On the way to the border, our driver decided to show us an interesting natural phenomenon – a huge balancing rock. We happily agreed.
(I noticed that entry fees in Meghalaya are really cheap, 10-50 rupees even for a foreigner. It’s a nice change from Himachal or Uttar Pradesh).
Eating rice 3 times per day (typical meals in this state) made me very strong. Strong enough to carry this huge boulder – no problems! Bring it on!
The very first time I got a glimpse of Bangladesh was from the cleanest village in Asia. There we climbed into the tree-house in order to see it from far away.
One lookout on the way gave us another chance to get ready for our Bangladesh encounter.
Very interesting that the Indian side is covered in mountains, while Bangladesh is on the plains. We are still in India, looking back on the last bridge.
This is the real colour of the water. Beautiful green.
More and more trucks on the road. Very difficult to get through. Finally we got to this sign. Time to park the car and go on foot.
The next sign sign welcomed us to India. It’s a bit bizarre unless someone is coming from Bangladesh side.
Here it is! The Indian border. Behind me is my beloved India. This sign is the very last Indian attribute. The next 100 metres are no-man’s-land. These two countries have more than four thousands of kilometres of protected borders. The International Border runs between the six divisions of Bangladesh and the Indian states. It is the fifth longest land border in the world.
The Indian border is well-protected by Border Security Force.
A family from Bangladesh were escorted by a Bangladeshi soldier to take photo under the sign.
It was a bit scary to walk through no-man’s-land among tourists from both sides, military and constantly moving trucks, but I just had to take this photo. For a split second I had an idea to cross the border and immortalise such an event. But something stopped me. Apparently, when I started marching to the borderline, one of the Indian officers ran after me, trying to stop it from happening. My friend Sangeeta assured him that I didn’t have any intentions to cross the border, just to take a photo. He then explained that I could be captured, imprisoned or shot. That sounded like an interesting finale to my trip.
And this is the countryside in Bangladesh. Nice and peaceful. The little creek is an actual divider.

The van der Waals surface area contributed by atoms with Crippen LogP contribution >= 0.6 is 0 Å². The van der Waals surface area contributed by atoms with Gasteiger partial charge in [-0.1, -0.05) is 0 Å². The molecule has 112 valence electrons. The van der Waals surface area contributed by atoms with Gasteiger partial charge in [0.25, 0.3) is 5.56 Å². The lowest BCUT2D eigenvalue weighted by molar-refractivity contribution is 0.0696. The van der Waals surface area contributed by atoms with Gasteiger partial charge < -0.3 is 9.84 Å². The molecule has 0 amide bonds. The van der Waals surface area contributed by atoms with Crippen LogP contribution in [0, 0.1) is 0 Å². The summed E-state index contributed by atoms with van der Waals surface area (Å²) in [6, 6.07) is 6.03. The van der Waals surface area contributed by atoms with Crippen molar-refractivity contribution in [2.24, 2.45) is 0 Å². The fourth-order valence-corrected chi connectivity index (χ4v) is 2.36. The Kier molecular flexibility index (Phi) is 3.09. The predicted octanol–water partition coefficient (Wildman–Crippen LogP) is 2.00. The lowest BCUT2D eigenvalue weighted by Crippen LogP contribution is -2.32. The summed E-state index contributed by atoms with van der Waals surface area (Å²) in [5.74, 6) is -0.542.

Since India has all the mountains, they sell crushed rocks to Bangladesh. Trucks are loaded not far from the border, transported about 1-2 km, where they unload the rocks and return to India. There is a non-stop traffic.
After my “near miss excursion” to Bangladesh, I was very glad to be back to my India. Have a look how we are hugging this friendly comforting sign. It’s like coming home.
A bit further was another road sign informing us that we have more than 3 hours of horrible mountain roads to conquer before we finally could stretch out in our beds. (Yes, 83 kilometres takes that long to travel. I am talking about India, of course).
I found this trip to be very exciting. I don’t know if I’d ever go to Bangladesh, so it was probably my only chance to see this country. Under this sign we met a customs official who invited us for a cup of tea and a chat. Honestly, I expected some trouble because of my irresponsible behaviour, but I was wrong. Not very often foreigners come to this place, so the officer was just curious about such an interesting group of tourists: an Indian family with two kids and a stranger.
These two nice ladies were cooking something when we arrived. Quickly the kettle was put to boil and we had a cup of strong masala tea in just a moment.
Of course we had to commemorate our arrival to the customs premises. Here we are. This guy was a bit concerned when he took us outside to the back, as I wandered close to the creek (again).
The Indian border is well-protected when strong guys like him guard it 24/7.
Very happy and content, we parted with friendly staff and settled for a long journey back. Halfway through our drive I noticed strange clouds, which appeared to be coming from the ground. I swear they were not up in the sky, it’s not a trick or optical illusion. They were totally vertical.
A few not very scientific theories regarding this mystical appearance were tossed back and forth in the car, before we all fell asleep. Bangladesh was left far behind.